Timothy Garton Ash

Timothy Garton Ash, Professor of European Studies at Oxford University, is currently writing a history of contemporary Europe.

Europe needs to step up on Ukraine

Vasyl, a burly, tattooed infantry commander who lost a leg to a Russian mine on the eastern front, sits swinging his remaining leg on the edge of the treatment table in the ‘Unbroken’ rehabilitation clinic in Lviv. He’s been inside the Russian trenches 50 times, he tells me. His stories are reminiscent of the first

The need for speed in Ukraine: the West must be bold

Kyiv General Valeriy Zaluzhny, stocky, forceful, apple-cheeked, sits at the desk in Kyiv from which he commands all Ukraine’s armed forces. I ask him what they need from the West. First, air defence. With a twinkle in his eye, he unzips his khaki fleece to reveal a garish T-shirt demanding ‘F-16s!’ Next on his list

How Ukraine can win

If Ukraine lasts for another thousand years, people will still say, ‘This was their finest hour.’ The Ukrainians’ magnificent defiance will shape their country’s image in the world for generations to come, as the lone stand led by Winston Churchill did for Britain. But what almost certainly awaits Ukrainians in the next few days is

Vlad the Invader

35 min listen

In this week’s episode: What does Putin really want for Russia? For this week’s cover story, Niall Ferguson writes about how Putin seems to be trying to recreate the Russia of the Past, while this week’s diary by Timothy Garton Ash says the West has misunderstood his intentions, Niall and Timothy join the podcast along

The West missed its chance to help Ukraine

Yet another east European tragedy is unfolding before our eyes. We have watched this movie for more than 80 years. In 1938, Czechoslovakia was abandoned to its fate by Neville Chamberlain at ‘Munich’. In 1945, at the Yalta conference, it was Poland’s turn — and the eastern half of our continent lost to Soviet domination.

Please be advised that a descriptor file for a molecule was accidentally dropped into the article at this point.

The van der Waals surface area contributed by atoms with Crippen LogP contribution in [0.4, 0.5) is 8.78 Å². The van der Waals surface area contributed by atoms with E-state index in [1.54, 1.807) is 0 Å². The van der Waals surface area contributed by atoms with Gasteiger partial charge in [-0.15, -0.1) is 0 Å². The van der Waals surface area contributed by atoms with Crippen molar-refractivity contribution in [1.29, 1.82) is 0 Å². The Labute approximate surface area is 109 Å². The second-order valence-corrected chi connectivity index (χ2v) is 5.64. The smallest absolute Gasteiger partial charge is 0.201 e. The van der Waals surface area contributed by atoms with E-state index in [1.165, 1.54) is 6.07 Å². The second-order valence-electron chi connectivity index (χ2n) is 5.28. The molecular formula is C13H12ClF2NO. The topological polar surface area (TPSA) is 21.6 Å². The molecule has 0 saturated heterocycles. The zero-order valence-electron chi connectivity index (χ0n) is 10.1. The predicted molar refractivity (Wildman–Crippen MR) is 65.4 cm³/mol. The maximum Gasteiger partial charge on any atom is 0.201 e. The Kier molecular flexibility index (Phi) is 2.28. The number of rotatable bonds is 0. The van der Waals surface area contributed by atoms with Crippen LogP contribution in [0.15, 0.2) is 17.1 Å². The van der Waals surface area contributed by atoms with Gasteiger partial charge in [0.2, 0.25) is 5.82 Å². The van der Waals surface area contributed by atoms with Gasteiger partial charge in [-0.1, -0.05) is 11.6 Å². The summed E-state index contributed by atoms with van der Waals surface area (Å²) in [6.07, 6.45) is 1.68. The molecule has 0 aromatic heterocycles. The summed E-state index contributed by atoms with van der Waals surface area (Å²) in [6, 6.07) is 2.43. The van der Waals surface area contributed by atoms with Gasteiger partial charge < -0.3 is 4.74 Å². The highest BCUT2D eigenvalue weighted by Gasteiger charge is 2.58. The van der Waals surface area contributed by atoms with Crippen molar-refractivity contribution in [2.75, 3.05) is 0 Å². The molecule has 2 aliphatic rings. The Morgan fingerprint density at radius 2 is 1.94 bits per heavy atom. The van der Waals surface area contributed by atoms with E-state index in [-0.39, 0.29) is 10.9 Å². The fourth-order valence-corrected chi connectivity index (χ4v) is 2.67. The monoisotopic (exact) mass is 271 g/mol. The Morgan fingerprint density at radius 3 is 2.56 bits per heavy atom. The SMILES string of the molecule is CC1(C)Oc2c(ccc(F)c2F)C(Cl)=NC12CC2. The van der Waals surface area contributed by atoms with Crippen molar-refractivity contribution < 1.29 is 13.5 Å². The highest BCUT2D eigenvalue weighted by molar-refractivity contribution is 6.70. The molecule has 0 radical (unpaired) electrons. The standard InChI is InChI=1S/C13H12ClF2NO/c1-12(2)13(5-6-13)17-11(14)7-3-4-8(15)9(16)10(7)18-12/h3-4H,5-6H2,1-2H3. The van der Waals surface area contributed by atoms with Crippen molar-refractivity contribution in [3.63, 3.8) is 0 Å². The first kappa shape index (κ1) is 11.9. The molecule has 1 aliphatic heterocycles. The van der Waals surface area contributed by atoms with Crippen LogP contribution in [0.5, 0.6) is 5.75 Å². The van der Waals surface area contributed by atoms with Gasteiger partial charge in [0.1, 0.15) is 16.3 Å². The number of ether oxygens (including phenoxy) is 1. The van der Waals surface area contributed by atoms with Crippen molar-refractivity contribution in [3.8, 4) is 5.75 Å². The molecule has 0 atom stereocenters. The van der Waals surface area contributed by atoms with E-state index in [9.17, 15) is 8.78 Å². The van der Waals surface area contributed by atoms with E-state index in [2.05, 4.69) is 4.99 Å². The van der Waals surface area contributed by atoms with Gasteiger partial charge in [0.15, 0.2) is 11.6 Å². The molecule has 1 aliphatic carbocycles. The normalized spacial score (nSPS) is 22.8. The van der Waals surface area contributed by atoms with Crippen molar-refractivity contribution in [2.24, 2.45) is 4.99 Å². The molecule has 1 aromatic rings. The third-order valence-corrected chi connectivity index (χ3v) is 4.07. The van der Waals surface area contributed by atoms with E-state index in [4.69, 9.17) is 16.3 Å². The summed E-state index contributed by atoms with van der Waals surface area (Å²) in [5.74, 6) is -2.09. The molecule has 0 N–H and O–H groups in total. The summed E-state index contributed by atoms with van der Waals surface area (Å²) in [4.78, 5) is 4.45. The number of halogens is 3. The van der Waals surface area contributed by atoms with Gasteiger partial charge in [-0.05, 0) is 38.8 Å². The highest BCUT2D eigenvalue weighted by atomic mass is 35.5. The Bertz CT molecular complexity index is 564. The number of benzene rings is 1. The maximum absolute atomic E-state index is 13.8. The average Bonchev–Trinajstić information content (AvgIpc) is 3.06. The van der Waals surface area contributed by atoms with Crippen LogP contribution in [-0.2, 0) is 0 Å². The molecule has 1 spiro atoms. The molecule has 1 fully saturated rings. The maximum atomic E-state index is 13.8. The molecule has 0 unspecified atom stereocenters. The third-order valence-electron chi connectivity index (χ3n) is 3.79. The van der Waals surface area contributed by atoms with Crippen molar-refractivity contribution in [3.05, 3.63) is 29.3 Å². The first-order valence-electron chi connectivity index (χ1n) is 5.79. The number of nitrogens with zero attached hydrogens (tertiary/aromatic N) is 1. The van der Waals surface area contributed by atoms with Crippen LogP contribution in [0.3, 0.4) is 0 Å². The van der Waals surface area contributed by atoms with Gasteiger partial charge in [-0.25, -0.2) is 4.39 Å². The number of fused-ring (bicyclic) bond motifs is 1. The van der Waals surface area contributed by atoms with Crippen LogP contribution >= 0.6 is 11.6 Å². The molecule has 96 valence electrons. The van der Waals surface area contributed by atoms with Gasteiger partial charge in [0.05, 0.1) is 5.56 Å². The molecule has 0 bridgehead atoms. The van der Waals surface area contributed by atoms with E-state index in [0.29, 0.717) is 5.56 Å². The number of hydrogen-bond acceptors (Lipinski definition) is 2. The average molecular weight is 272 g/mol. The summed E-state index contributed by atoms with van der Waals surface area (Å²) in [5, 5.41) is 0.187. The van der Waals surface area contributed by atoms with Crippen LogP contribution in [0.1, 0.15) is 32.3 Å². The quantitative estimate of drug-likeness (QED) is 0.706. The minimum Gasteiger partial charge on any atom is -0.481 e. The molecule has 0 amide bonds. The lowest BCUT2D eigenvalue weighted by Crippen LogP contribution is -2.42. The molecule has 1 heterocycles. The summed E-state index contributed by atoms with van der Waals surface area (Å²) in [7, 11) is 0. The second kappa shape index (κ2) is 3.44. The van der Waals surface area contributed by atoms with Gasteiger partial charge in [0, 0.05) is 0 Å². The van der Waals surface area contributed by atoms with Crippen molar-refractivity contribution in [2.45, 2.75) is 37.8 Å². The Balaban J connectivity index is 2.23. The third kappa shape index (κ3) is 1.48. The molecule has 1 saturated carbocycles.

The beauty of the Normandy memorial

As the cross-Channel ferry noses into Ouistreham, I have a perfect view westward along the D-Day beaches. The excitement of arrival is heightened by the fact that this is the first time I have travelled to the Continent since Covid struck. Not since the age of 17 have I been absent from what the English

I was the man from Spekta

Bliss was it in that dawn to be alive, but to be young was strictly optional. Most of the heroes of 1989 were middle-aged. The leaders of the velvet revolutions, the Vaclav Havels and Lech Walesas, had been through prison, tough times and many a defeat before this incredible victory. Sure, there were often students

Diary – 21 July 2016

These days, you only need to turn your back for five minutes and you’ve missed another horror. The Turkish coup may have been foiled by incompetence, Facetime and people power, but President Recep Tayyip Erdogan is seizing the chance to consolidate his increasingly authoritarian regime. My friend Ayse Kadioglu, one of Turkey’s brave, embattled liberal

A conservative case for staying in

I open a dusty binder and look at my yellowing Spectator articles from Poland, Germany and Russia in the dramatic 1980s. And here’s one from Brussels in 1986, suggesting that Britain was edging towards finding its role in the European Community. Ho ho. Back then, Charles Moore was the editor and I was the foreign